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Red Report: Newsome moves out front in corner battle; and Taylor-Britt shining this spring
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RED REPORT

Red Report: Newsome moves out front in corner battle; and Taylor-Britt shining this spring

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Nebraska football practice, 4.17

Nebraska wide receiver Oliver Martin (left) catches a pass while being pursued by cornerback Quinton Newsome on during a football practice at Memorial Stadium on April 17.

Steven M. Sipple and Parker Gabriel react following media availability on Monday, April 19, 20221 at Memorial Stadium.

There's a lot of competition in practice that remains before Nebraska opens the 2021 season this coming fall.

That said, Nebraska sophomore Quinton Newsome has moved in front in the battle for one of the starting cornerback jobs.

That was the word Monday from Husker secondary coach Travis Fisher after the team pushed through another spring practice.

"A lot of guys are doing a good job, but Quinton Newsome is doing a great job at that spot," the coach said.

Asked what has been the key to the 6-foot-2, 180-pound Newsome moving to the front of the pack, Fisher said, "It's all about just being able to take the coaching and being able to go out and take the classroom teaching to the field, and then being able to make mistakes in practice and come back and correct the mistake."

Sophomores Nadab Joseph and Braxton Clark are among those battling for the spot. The 6-2, 210-pound Clark missed all of last season with a shoulder injury and has been limited this spring.

"I'm keeping him out of all of the live periods right now because I don't want any setbacks," Fisher said. "So right now you don't get a chance to see him really go 'live.' But I do see some great things out of him."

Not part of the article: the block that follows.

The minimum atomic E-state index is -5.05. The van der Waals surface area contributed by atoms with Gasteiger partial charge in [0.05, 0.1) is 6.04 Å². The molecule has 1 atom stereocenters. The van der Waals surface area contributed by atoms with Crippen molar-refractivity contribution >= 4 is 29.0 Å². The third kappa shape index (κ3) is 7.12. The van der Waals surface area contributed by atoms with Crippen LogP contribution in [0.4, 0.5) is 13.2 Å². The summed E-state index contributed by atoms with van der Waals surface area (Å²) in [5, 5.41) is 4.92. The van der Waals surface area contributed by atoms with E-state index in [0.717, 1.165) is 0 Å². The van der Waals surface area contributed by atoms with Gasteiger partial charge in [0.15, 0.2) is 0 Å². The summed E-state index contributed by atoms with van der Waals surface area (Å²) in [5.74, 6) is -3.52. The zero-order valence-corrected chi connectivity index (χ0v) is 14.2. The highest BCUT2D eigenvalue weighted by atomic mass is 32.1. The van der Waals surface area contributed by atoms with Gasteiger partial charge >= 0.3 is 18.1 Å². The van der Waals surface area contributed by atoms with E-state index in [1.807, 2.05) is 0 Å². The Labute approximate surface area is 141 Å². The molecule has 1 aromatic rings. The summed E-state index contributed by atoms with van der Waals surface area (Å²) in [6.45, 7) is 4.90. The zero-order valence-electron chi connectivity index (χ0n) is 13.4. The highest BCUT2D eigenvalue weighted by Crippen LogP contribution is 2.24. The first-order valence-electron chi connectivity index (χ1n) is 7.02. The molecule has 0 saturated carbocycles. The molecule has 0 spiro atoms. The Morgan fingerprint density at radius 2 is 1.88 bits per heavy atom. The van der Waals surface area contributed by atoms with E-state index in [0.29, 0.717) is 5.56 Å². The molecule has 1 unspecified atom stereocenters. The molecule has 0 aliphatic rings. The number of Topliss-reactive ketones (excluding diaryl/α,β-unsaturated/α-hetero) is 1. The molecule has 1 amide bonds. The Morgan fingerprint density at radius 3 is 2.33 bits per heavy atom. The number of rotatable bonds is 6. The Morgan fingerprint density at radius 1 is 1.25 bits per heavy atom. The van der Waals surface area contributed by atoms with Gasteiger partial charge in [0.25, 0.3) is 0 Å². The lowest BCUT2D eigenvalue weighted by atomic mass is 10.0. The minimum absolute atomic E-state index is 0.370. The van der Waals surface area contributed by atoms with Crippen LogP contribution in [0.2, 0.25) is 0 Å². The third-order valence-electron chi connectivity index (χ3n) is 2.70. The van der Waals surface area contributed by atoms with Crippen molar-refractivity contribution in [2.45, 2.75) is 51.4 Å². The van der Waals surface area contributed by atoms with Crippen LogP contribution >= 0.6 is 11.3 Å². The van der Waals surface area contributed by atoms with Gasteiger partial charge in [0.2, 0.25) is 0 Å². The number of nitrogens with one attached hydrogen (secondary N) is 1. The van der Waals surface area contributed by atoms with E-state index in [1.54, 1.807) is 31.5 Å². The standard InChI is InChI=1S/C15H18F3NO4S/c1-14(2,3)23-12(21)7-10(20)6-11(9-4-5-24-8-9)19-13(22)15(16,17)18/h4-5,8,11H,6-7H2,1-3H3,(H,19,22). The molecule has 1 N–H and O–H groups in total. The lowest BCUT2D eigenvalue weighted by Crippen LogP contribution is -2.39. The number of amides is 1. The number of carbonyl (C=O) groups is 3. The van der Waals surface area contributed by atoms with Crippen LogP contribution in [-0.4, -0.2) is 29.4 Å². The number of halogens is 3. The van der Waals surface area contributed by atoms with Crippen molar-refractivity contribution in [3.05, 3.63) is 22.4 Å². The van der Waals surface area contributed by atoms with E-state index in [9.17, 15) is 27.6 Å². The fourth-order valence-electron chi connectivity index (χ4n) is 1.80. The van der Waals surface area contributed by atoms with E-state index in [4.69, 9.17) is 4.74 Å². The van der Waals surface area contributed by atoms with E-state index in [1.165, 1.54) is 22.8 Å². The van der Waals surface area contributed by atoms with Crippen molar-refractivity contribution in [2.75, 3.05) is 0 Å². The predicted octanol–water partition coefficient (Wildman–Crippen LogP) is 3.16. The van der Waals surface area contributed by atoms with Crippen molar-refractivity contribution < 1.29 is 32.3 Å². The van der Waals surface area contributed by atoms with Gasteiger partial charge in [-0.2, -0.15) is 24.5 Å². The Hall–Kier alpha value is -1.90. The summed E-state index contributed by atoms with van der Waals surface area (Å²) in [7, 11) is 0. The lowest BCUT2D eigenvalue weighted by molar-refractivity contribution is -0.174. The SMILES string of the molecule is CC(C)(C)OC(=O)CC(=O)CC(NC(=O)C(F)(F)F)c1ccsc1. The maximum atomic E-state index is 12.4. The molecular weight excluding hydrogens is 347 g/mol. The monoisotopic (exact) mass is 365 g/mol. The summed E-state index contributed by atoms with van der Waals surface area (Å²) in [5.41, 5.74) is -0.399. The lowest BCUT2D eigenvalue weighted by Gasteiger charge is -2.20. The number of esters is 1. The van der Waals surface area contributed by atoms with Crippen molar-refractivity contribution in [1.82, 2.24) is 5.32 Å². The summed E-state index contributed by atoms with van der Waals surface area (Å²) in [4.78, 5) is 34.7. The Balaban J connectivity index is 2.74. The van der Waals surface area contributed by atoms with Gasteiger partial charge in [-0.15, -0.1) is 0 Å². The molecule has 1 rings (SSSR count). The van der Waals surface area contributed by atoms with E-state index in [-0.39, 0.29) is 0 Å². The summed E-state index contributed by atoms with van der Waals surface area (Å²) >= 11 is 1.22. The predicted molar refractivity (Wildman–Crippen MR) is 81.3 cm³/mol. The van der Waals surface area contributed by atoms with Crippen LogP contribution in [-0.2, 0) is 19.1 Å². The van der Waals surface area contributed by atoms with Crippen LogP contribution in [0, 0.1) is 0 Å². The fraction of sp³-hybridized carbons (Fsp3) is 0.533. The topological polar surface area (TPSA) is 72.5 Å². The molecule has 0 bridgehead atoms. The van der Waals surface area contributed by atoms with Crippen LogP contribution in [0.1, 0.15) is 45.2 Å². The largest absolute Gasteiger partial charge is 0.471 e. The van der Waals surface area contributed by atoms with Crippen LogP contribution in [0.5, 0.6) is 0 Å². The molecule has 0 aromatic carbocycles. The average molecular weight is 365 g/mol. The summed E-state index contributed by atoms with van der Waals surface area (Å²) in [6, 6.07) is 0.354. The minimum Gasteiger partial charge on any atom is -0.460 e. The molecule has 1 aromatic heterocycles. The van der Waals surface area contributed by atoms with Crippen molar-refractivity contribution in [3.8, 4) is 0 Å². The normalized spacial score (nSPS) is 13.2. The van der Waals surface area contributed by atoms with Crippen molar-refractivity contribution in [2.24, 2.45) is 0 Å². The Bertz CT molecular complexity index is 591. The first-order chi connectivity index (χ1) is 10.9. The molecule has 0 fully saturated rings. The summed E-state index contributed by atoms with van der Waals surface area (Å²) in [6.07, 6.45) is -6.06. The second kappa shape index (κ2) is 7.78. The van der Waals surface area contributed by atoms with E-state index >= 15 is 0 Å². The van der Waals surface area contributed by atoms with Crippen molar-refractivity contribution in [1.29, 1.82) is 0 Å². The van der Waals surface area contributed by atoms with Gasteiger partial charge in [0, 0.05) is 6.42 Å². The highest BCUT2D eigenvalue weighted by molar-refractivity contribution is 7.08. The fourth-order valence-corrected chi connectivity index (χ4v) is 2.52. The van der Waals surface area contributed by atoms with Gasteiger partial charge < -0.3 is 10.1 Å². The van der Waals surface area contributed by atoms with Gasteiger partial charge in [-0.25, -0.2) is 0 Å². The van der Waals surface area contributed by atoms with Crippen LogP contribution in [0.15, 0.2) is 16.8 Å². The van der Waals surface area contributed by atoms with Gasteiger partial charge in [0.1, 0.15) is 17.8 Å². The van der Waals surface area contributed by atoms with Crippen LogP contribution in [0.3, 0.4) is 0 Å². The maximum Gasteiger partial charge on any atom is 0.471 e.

In addition, talented freshman Tamon Lynum is sidelined with an undisclosed ailment. 

However, "It's going good," Fisher said of the competition. "The guys are working hard — working very hard, making plays, taking to coaching."

Defensive backs coach Travis Fisher talks after practice on Monday, April 19, 2021.

Star is shining: Of course, junior Cam Taylor-Britt holds down the other corner spot. He's having an excellent spring, Fisher said.  

"You know, Cam is tough," Fisher said. "He doesn't miss practices. He gets banged up, he jumps right back in. He's a leader on the field. He's always trying to be a ballhawk when he's out there. The main thing with Cam is trying to get him to understand football. He played the quarterback position in high school. Now it's about training him as a DB — when to do certain things, when not to do certain things.

"Right now, Cam is still grooming. He has a long ways to go, but he has a bright future."

Nebraska outside linebackers coach Mike Dawson noted Taylor-Britt can throw the ball a long way. 

Said Fisher: "He can sling it all over the park. But I'm more focused on Cam being a cornerback."

More on Manning: Regarding receiver Omar Manning, he gives the secondary problems every single play, Fisher said. But that will get his secondary ready to play in big games, the coach said. 

The 6-4, 225-pound Manning came to campus last summer as a touted junior college prospect but saw action in only one game because of various health issues.